Phillips is hosting the seminar with his neighbors, but hopes to bring it to a larger scale.
Plymouth Harbor resident Bernie Phillips has a plan to change the world. He’s starting with his neighbors at home but has designs to bring his ideas of personal evolution to Sarasota in general, then the American Sociological Association and eventually, the world.
Phillips, a retired sociologist, wants to promote the idea of continual growth through personal evolution. He believes that by focusing on the individual, humanity can develop an evolutionary way of life that leads to problem-solving galore and a cure for the ills of society.
It begins with a seminar and retired people who have enough time to listen to Phillips and his teaching partner, Tom Savage. The eight-week program is halfway over as of June 28, and Phillips is optimistic about how it’s going.
“This whole thing was on my mind about, ‘Hey, how can we apply this to ourselves?’” Phillips said. “We’ve got to apply it to ourselves or you can't teach it to anyone else. So that's when I got the idea. Here I am in Plymouth Harbor, people have plenty of time on their hands and the people have accomplished all kinds of things, and now here they are, retired. They're active people, so I figured, ‘Hey, this is a good place. Let me do it here.’”
As the seminar goes along, Phillips is tweaking his approach and adding a bit more to the reading materials. He started his students, who are his Plymouth Harbor neighbors, with the book he wrote with Savage and others, “Creating Life Before Death,” and now assigns them reading every week. Half of the seminar is a lecture and the other half is discussion. It’s robust with plenty of questions and often centers around how to get the interdisciplinary idea out into the world.
“It’s what the self-help industry has been trying to do, but they haven’t had the interdisciplinary angle like we have,” Phillips said.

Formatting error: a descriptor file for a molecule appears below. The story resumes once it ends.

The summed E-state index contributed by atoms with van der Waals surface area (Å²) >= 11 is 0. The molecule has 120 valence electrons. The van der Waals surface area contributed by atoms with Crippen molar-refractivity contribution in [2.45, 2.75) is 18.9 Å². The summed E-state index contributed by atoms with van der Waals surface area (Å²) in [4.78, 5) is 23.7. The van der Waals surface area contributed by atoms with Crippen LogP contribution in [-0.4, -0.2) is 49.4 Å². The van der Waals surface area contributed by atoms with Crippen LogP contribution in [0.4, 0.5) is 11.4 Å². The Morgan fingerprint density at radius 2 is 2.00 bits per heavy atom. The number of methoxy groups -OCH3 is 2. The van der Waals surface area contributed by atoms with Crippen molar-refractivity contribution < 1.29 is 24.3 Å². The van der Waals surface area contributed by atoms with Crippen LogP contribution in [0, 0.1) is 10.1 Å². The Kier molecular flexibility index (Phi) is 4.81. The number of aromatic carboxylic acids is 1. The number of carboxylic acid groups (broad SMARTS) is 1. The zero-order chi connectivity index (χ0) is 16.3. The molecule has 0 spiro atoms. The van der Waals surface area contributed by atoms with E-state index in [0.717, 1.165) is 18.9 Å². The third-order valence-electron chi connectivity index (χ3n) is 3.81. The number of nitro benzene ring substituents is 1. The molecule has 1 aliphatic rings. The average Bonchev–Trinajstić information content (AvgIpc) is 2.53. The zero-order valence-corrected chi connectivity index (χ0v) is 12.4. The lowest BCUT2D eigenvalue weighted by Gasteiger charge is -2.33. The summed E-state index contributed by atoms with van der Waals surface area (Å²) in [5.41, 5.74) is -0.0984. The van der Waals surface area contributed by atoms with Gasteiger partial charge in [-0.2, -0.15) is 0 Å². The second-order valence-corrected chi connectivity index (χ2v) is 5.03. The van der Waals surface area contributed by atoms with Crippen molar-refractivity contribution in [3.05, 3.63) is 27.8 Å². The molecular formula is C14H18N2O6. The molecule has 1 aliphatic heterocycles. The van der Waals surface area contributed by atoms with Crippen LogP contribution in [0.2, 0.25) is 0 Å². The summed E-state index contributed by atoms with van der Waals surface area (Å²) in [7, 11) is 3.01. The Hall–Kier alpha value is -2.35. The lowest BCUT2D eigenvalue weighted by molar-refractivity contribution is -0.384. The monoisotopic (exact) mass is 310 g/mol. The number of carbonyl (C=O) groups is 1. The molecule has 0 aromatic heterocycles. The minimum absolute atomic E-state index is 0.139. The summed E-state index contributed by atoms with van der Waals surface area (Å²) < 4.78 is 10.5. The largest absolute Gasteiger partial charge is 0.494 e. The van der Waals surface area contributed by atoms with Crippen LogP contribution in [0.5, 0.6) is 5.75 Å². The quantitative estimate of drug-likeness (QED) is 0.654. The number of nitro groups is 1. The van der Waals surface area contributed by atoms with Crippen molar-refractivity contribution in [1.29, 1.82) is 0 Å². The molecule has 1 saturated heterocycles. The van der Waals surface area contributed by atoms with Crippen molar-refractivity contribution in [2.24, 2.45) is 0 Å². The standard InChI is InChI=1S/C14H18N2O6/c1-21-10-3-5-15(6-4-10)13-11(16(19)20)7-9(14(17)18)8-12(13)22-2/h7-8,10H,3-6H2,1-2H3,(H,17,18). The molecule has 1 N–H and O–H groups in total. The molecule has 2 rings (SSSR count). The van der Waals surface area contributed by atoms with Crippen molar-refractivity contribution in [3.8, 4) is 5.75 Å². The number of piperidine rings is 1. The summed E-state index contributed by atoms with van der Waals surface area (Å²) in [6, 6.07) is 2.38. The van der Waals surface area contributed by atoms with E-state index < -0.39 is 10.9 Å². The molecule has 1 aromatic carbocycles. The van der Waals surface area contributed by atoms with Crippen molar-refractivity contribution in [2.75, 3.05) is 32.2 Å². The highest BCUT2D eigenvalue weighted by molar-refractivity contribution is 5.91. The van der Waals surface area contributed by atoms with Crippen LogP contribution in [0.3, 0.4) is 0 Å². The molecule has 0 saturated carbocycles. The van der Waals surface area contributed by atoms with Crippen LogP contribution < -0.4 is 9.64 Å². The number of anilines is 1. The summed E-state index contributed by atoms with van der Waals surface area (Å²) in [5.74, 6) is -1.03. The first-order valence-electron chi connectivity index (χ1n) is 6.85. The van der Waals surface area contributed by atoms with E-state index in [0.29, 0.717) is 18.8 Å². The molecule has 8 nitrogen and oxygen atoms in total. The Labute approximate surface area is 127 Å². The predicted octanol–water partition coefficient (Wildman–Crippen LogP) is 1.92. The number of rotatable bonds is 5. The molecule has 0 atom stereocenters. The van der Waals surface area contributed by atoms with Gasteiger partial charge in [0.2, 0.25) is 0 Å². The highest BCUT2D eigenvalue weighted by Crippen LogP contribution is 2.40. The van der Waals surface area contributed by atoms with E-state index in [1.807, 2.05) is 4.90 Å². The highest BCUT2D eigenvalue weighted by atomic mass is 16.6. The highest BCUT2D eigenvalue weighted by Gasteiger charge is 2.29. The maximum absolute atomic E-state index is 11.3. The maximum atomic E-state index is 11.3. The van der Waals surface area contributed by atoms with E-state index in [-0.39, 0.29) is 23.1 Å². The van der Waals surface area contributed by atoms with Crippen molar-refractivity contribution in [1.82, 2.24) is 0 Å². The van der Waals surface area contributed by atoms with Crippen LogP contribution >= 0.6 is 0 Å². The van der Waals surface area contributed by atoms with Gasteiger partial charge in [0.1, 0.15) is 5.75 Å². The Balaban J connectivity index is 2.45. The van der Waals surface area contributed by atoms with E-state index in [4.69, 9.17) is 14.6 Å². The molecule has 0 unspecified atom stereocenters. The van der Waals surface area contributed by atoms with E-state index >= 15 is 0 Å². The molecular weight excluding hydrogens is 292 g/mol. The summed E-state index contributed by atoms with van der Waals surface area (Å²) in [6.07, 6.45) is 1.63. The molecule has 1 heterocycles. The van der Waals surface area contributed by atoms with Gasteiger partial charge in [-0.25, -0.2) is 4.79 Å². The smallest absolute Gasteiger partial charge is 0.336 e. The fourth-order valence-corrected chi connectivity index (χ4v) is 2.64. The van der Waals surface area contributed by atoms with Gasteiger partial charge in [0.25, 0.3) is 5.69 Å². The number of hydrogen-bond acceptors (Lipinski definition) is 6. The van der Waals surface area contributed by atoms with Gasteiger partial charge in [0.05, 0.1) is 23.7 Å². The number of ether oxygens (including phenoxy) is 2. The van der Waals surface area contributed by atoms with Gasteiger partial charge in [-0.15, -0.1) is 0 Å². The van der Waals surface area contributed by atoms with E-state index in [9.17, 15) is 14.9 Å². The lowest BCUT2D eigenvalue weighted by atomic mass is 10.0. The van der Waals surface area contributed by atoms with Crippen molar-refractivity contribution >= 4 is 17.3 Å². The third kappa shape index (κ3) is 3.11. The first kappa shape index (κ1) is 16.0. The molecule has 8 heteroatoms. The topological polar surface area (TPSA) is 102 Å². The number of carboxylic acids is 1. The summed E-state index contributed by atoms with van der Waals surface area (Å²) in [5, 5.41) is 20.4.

Phillips operates with a Japanese proverb at the forefront of his mind: Vision without action is a daydream, action without vision is a nightmare. After he and his colleagues wrote the book, they knew that it had vision, but not enough action, so in came the seminar.
“We need the vision and we need the action,” Phillips said. “So maybe we can change the world, we'll see. But our vision is really very far out in terms of changing the world. We're not fooling around.”
The goal is personal evolution, but on a grand enough scale that it shakes people free from what Phillips calls a bureaucratic, or outward thinking, way of life. That way of thinking, he said, is predicated on three things: dividing society into a hierarchy, focusing on narrow specialization rather than interdisciplinary thinking and working to conform people to an ideal, which has led to growing problems without solutions. To focus on the individual means to integrate knowledge and grow intellectually and emotionally, leading to more problem solving.
“We have accomplished a great deal, but what we have failed at is the development of the individual,” Phillips said in the first seminar on June 7. “We have fantastic potential.”
Basically, Phillips wants to see humanity on an upward slope. He was put on this path in college when he was introduced to the work of C. Wright Mills, a sociologist and the author of “The Sociological Imagination” who advocated for interdisciplinary studies and communication between branches of fields. The separation of the more than 50 branches of sociology frustrates Phillips to no end, and he wants to bring it all together.
“Now, with language, we don't have to wait for biological evolution,” Phillips said. “We could evolve all of us, if we only had a direction for how to evolve. But what happened to us is that we got sucked into early on into a way that was very hierarchical, and it was not very individualistic, so we learned to conform to this bureaucratic way of life.”
The seminar represents years of work in the making, and Phillips hopes to be able to take it to bigger and bigger scales.
“If they believe that they can make a big difference in the world, that's what I'm going to try to motivate them to do,” Phillips said.
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